Despite the building legislative and judicial backlash against covenants not to compete, employers have in some cases utilized liquidated damages clauses, one-sided attorney fee shifting provisions, and provisions giving them the option not to make promised garden leave payments, to increase their power over existing employees.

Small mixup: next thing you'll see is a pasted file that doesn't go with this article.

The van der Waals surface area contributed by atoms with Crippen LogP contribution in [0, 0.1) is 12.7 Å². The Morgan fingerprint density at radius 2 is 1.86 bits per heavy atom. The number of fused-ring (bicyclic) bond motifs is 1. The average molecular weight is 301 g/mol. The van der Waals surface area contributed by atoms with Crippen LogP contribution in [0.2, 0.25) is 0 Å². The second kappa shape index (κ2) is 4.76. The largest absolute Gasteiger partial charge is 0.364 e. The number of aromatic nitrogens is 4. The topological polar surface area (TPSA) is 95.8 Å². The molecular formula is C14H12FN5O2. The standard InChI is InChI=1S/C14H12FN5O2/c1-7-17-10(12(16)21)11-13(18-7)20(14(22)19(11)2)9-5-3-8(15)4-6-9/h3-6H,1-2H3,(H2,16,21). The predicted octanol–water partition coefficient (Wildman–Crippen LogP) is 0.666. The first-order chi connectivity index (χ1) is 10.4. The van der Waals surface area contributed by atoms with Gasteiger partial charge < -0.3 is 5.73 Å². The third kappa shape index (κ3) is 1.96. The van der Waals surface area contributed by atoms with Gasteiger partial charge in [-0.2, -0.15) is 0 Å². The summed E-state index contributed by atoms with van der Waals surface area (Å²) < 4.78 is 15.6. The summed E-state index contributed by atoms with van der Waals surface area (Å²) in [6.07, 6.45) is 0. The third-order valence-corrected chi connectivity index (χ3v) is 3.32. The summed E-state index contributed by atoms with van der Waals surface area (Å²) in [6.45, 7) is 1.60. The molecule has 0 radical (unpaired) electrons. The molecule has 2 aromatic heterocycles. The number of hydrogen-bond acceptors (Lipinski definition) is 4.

Courts may, however, use their equitable powers to police any provision of a noncompetition covenant to ensure that it does not unreasonably restrict competition. Accordingly, employers should carefully consider whether including such provisions is worth the risk they pose to the enforceability of covenants not to compete.